Skywalking » 9 February, 2004 4:00 PM

awesome post D. Don't say sorry for babbling this is good stuff.

phil » 9 February, 2004 5:56 PM

well said. this is something we at the harvest are getting our heads around as well. we sponsor two indoor soccer teams, re-arrange our sunday evening service to accomodate a super bowl party, and host movie nights in our storefront for just these reasons: building relationships, connections that introduce those who are far from god to those who walk with him and eventually to god himself.

Bald Man » 10 February, 2004 1:30 AM

I respect what you wrote. I read a book a couple of years ago by George Hunter entitled 'The Celtic Way of Evangelism'. He contrasts St. Patty's approach to evangelizing Ireland with the 'Roman way'. The phrase that resonated with me was St. Patty's philosophy that we 'get people to belong so that they might one day believe'. As opposed to the US church which predominantly seems stuck on the approach of until you believe you can't belong.

Thanks for your thoughts. They have solidified much of what I'm working through.

Grace and Cigars.

ron Willoughby » 10 February, 2004 1:56 PM

I hope you take this as a compliment, and not an abuse of copyright, but I'm going to use your corporate evangelism mesage as part of my sermon tomorrow. I'm really a GP, but in desperation once in a while, our little church calls upon me to lay preach. I really wanted to stimulate our own church to look at how can we promote Jesus, and not counter-evangelise. By example? - fine, until we join the exponentially increasing crowd who fall off such a non-sustainable pedestal; As individuals? - the door knockers seem to put more people off than on - there's little scriptural support of that! - No, as you brilliantly put - TOGETHER as a net. Tanks for providing me with fuel for my fire tomorrow.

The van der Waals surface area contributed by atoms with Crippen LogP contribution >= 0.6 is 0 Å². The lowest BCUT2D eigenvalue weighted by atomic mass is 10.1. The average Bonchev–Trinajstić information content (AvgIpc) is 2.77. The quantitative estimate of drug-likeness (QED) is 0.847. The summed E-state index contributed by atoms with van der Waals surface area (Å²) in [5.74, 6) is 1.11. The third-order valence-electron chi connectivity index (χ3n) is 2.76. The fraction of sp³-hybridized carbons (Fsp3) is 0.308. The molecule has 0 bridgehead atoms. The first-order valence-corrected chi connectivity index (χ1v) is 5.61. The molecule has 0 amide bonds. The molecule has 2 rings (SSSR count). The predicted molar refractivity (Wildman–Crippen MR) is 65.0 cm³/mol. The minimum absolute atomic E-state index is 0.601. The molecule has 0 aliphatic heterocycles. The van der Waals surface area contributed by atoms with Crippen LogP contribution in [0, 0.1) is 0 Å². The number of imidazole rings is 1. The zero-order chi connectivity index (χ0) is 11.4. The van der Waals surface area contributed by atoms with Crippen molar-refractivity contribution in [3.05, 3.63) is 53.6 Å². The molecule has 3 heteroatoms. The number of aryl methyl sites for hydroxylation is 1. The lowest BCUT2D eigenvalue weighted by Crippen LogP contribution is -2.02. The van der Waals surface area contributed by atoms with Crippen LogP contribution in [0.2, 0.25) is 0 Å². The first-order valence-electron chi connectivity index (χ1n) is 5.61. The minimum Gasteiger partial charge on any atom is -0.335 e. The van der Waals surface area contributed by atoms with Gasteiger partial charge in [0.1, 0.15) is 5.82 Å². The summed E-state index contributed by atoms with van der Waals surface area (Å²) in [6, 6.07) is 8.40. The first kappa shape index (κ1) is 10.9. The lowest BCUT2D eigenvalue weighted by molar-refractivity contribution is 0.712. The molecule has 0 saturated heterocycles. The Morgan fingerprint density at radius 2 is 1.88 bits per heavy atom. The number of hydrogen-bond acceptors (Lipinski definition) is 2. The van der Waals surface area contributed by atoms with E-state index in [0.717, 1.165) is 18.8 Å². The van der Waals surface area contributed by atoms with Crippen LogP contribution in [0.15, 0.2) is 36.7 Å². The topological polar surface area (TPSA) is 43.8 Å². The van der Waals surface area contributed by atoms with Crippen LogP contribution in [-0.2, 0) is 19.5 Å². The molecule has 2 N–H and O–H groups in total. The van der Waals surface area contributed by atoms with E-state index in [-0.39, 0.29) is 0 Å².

Buzz Burrell, Paraburdoo

Buzz Burrell » 13 March, 2004 11:06 PM

Thank you, amazing post! it confirmed what God have been revealed in my spirit the last weeks. I have been thinking exaclty in these terms this when meeting my friends and trying to lead them and us towards relational-christianity but I didn't know how to get it into words. God uses people over the world and your post really was what I needed to hear! let's go out there and do corporate evangelism! :) greetings and blessings from stockholm and sweden! /Fredrik

Fredrik » 15 March, 2004 9:38 AM

Jesus said, Go ye into all the world and preach the Gospel. And there is no greater honour than to serve the lord, and if there is any ever, coud not be everlasting but for a short time and it's vanishes but the word of God will preached everyway till Jesus Returns. Keep the fire on and cease not to touch more lives with evangelism. That is where our Joy is. (How beatiful are the feet of those that Preach the Gospel.) Shine always as you always carry the word along.

Pastor Francis Edem » 23 April, 2004 6:51 PM

Very good article. It is all so true! I believe the first thing to overcome in any community is a sense of isolation. People are generally isolated from believers and only a community of networks and relationship can help overcome this first step of isolation! As a side comment I believe the next two enemies or barriers to overcome in this tribal net scheme is ignorance and indecision...

Dean Thomas » 3 November, 2004 6:06 PM